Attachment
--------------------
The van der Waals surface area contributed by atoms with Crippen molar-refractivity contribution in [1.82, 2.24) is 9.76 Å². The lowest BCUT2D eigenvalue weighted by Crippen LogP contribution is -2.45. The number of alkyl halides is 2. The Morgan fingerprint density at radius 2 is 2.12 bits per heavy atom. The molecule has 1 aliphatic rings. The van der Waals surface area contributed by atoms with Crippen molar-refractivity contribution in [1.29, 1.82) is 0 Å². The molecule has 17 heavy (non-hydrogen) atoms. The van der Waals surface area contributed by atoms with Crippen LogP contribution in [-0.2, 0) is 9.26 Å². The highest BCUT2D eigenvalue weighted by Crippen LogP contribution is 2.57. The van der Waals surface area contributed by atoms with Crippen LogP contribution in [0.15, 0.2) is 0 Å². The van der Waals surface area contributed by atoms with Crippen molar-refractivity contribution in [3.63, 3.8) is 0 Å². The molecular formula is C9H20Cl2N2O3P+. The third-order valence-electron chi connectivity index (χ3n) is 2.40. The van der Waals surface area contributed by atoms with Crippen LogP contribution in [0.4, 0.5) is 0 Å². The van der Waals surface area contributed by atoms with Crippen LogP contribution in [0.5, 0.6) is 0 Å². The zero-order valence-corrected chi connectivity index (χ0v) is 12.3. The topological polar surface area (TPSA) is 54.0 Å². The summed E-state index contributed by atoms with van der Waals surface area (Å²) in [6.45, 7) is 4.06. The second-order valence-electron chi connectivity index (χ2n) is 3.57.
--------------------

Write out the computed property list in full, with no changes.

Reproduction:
The van der Waals surface area contributed by atoms with Crippen molar-refractivity contribution in [1.82, 2.24) is 9.76 Å². The lowest BCUT2D eigenvalue weighted by Crippen LogP contribution is -2.45. The number of alkyl halides is 2. The Morgan fingerprint density at radius 2 is 2.12 bits per heavy atom. The molecule has 1 aliphatic rings. The van der Waals surface area contributed by atoms with Crippen molar-refractivity contribution in [1.29, 1.82) is 0 Å². The molecule has 17 heavy (non-hydrogen) atoms. The van der Waals surface area contributed by atoms with Crippen LogP contribution in [-0.2, 0) is 9.26 Å². The highest BCUT2D eigenvalue weighted by Crippen LogP contribution is 2.57. The van der Waals surface area contributed by atoms with Crippen LogP contribution in [0.15, 0.2) is 0 Å². The van der Waals surface area contributed by atoms with Crippen molar-refractivity contribution in [3.63, 3.8) is 0 Å². The molecular formula is C9H20Cl2N2O3P+. The third-order valence-electron chi connectivity index (χ3n) is 2.40. The van der Waals surface area contributed by atoms with Crippen LogP contribution in [0.4, 0.5) is 0 Å². The van der Waals surface area contributed by atoms with Crippen LogP contribution in [0.5, 0.6) is 0 Å². The zero-order valence-corrected chi connectivity index (χ0v) is 12.3. The topological polar surface area (TPSA) is 54.0 Å². The summed E-state index contributed by atoms with van der Waals surface area (Å²) in [6.45, 7) is 4.06. The second-order valence-electron chi connectivity index (χ2n) is 3.57.